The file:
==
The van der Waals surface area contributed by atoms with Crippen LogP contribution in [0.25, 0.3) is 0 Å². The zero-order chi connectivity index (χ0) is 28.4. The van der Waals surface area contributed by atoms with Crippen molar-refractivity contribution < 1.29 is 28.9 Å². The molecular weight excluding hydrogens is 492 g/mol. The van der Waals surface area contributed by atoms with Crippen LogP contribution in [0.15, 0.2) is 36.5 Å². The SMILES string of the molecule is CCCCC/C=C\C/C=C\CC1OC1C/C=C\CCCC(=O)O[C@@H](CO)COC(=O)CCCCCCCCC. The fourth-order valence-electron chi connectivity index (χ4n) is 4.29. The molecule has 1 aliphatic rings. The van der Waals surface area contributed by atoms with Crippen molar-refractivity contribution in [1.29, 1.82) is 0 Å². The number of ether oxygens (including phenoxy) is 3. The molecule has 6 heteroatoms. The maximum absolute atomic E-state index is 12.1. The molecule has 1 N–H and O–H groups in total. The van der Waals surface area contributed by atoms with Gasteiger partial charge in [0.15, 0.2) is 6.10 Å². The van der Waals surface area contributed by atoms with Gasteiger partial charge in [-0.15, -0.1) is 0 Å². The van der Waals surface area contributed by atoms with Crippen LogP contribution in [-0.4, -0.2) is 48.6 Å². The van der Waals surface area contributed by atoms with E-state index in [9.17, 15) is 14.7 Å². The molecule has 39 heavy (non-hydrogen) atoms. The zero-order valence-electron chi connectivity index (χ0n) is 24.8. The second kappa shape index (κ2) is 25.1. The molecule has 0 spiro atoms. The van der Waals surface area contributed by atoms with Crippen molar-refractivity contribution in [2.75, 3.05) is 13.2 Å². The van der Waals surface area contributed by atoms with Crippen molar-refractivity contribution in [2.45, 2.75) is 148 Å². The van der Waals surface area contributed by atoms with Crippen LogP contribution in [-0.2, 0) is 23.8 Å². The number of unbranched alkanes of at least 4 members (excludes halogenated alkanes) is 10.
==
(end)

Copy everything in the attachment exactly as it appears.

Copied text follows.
The van der Waals surface area contributed by atoms with Crippen LogP contribution in [0.25, 0.3) is 0 Å². The zero-order chi connectivity index (χ0) is 28.4. The van der Waals surface area contributed by atoms with Crippen molar-refractivity contribution < 1.29 is 28.9 Å². The molecular weight excluding hydrogens is 492 g/mol. The van der Waals surface area contributed by atoms with Crippen LogP contribution in [0.15, 0.2) is 36.5 Å². The SMILES string of the molecule is CCCCC/C=C\C/C=C\CC1OC1C/C=C\CCCC(=O)O[C@@H](CO)COC(=O)CCCCCCCCC. The fourth-order valence-electron chi connectivity index (χ4n) is 4.29. The molecule has 1 aliphatic rings. The van der Waals surface area contributed by atoms with Crippen molar-refractivity contribution in [1.29, 1.82) is 0 Å². The number of ether oxygens (including phenoxy) is 3. The molecule has 6 heteroatoms. The maximum absolute atomic E-state index is 12.1. The molecule has 1 N–H and O–H groups in total. The van der Waals surface area contributed by atoms with Gasteiger partial charge in [0.15, 0.2) is 6.10 Å². The van der Waals surface area contributed by atoms with Gasteiger partial charge in [-0.15, -0.1) is 0 Å². The van der Waals surface area contributed by atoms with Crippen LogP contribution in [-0.4, -0.2) is 48.6 Å². The van der Waals surface area contributed by atoms with E-state index in [9.17, 15) is 14.7 Å². The molecule has 39 heavy (non-hydrogen) atoms. The zero-order valence-electron chi connectivity index (χ0n) is 24.8. The second kappa shape index (κ2) is 25.1. The molecule has 0 spiro atoms. The van der Waals surface area contributed by atoms with Crippen molar-refractivity contribution in [2.75, 3.05) is 13.2 Å². The van der Waals surface area contributed by atoms with Crippen molar-refractivity contribution in [2.45, 2.75) is 148 Å². The van der Waals surface area contributed by atoms with Crippen LogP contribution in [-0.2, 0) is 23.8 Å². The number of unbranched alkanes of at least 4 members (excludes halogenated alkanes) is 10.